Skip to main content

Functional traits can improve our understanding of niche- and dispersal-based processes

Abstract

Ecologists often determine the relative importance of niche- and dispersal-based processes via variation partitioning based on species composition. Functional traits and their proxies of phylogeny are expected to increase the detection of niche-based processes and reduce the unexplained variation relative to species identity. We collected eight adult tree traits and phylogenetic data of 41 species and employed a phylogenetic fuzzy weighting method to address this issue in a 9-ha temperate forest dynamics plot. We used redundancy analysis to relate species, phylogenetic and functional compositions to environmental (soil resources and topography) and spatial variables. We also performed multi-scaled analyses on spatial variables by adding environment as the covariates to determine if functional traits increase the detection of niche-based processes at broad scales. The functional traits and intraspecific variation of the wood density among ontogenetic stages could dramatically increase the detection of niche-based processes and reduce the unexplained variation relative to species identity. Phylogenetic and functional compositions were mainly driven by total soil P and elevation, while species composition was weakly affected by multiple environmental variables. After controlling for the environment, a larger amount of the compositional variations in seed mass and maximum height were explained by finer-scaled spatial variables, indicating that dispersal processes may be important at fine spatial scales. Our results suggested that considering functional traits and their intraspecific variations could improve our understanding of ecological processes and increase our ability to predict the responses of plants to environmental change.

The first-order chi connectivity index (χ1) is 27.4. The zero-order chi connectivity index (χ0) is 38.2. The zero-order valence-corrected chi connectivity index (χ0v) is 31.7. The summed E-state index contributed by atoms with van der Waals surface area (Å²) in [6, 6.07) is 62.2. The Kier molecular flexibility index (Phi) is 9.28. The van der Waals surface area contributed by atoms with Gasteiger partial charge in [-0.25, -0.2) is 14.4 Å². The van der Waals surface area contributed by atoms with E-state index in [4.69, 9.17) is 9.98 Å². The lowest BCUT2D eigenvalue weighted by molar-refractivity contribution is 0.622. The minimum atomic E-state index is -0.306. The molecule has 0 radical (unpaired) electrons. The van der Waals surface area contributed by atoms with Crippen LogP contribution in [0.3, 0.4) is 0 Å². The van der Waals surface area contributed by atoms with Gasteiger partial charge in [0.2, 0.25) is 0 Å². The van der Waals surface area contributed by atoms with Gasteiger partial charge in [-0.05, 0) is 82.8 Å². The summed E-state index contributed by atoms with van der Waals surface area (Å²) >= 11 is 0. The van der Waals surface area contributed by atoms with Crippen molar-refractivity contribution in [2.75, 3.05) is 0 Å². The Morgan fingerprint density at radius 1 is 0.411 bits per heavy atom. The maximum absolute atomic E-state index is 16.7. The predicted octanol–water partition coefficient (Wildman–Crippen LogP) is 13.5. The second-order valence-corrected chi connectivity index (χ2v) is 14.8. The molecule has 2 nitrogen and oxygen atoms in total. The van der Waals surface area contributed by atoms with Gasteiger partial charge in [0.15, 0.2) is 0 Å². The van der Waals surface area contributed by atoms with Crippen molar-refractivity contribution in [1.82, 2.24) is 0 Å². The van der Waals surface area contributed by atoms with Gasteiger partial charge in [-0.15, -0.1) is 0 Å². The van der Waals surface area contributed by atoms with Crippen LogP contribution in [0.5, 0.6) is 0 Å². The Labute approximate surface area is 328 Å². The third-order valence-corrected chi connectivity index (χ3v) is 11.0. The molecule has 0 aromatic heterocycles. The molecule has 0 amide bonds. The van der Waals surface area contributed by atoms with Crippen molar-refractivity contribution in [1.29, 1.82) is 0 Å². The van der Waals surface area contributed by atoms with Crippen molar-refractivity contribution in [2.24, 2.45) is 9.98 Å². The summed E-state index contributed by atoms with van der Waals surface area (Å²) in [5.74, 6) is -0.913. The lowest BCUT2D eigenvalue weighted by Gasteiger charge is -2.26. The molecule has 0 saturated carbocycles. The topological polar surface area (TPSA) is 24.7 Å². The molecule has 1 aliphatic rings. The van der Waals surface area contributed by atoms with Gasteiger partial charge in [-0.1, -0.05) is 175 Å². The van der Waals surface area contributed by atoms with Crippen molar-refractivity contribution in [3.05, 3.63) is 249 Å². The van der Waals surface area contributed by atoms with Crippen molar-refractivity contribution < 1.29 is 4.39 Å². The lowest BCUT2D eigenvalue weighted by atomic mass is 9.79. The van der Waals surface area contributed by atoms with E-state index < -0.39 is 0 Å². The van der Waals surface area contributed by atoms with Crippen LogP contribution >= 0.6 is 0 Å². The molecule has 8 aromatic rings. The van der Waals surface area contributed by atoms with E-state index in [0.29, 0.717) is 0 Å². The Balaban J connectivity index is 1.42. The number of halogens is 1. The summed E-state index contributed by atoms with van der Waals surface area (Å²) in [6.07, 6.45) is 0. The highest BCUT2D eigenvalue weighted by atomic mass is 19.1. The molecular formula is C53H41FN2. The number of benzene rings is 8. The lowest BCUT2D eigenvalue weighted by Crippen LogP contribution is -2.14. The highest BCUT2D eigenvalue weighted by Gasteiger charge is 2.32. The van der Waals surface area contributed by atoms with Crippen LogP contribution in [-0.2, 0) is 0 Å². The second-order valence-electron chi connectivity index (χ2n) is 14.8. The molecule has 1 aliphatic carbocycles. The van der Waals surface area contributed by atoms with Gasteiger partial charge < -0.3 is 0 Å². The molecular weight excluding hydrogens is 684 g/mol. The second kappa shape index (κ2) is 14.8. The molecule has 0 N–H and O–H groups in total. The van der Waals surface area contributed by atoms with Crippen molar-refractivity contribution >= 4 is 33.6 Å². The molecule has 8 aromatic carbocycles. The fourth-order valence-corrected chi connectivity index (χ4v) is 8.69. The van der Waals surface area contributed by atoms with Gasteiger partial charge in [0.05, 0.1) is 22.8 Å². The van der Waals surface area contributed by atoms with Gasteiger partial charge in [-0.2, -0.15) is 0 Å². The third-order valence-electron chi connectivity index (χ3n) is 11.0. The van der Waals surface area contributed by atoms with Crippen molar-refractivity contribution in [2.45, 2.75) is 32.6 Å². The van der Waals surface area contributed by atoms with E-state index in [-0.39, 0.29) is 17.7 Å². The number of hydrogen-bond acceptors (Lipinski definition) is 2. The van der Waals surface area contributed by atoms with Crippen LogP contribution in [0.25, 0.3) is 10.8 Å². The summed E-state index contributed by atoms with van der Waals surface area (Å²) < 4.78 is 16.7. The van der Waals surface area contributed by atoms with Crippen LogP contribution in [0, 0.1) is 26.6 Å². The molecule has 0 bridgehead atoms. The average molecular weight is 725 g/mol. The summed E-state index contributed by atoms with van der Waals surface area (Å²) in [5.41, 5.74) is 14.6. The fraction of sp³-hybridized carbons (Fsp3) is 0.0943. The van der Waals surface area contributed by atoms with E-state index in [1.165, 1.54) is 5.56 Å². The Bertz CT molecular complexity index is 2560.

This is a preview of subscription content, access via your institution.

Fig. 1
Fig. 2
Fig. 3

References

Download references

Acknowledgements

This study was financially supported by the National Natural Science Foundation of China (no. 31730015, National Natural Science Foundation of China), the Strategic Priority Research Program of the Chinese Academy of Sciences (XDPB0203, Chinese Academy of Sciences) and the Fundamental Research Funds for the Central Universities (2572017EA02, Northeast Forestry University). We thank the editor and two anonymous reviewers for the constructive comments that improved the quality of the manuscript. We also thank Dr. Leandro D.S. Duarte for the help and suggestions for the calculations of the phylogenetic fuzzy weighting approach, and Dr. Jinlong Zhang and Dr. Robert Muscarella for providing suggestions on the construction of the phylogenetic tree.

Author information

Authors and Affiliations

Authors

Contributions

FJ and GZJ conceived the idea. FJ, YHX and HYC collected the soil, topological and traits data. FJ analyzed the data. FJ and GZJ wrote the manuscript; other authors provided editorial advice.

Corresponding author

Correspondence to Guangze Jin.

Additional information

Communicated by Katherine L. Gross.

Electronic supplementary material

Below is the link to the electronic supplementary material.

Supplementary material 1 (DOC 4526 kb)

Rights and permissions

Reprints and Permissions

About this article

Verify currency and authenticity via CrossMark

Cite this article

Jiang, F., Xun, Y., Cai, H. et al. Functional traits can improve our understanding of niche- and dispersal-based processes. Oecologia 186, 783–792 (2018). https://doi.org/10.1007/s00442-018-4060-3

Download citation

  • Received:

  • Accepted:

  • Published:

  • Issue Date:

  • DOI: https://doi.org/10.1007/s00442-018-4060-3

Keywords

  • Intraspecific trait variation
  • Maximum height
  • Phylogenetic fuzzy weighting
  • Seed mass
  • Variation partitioning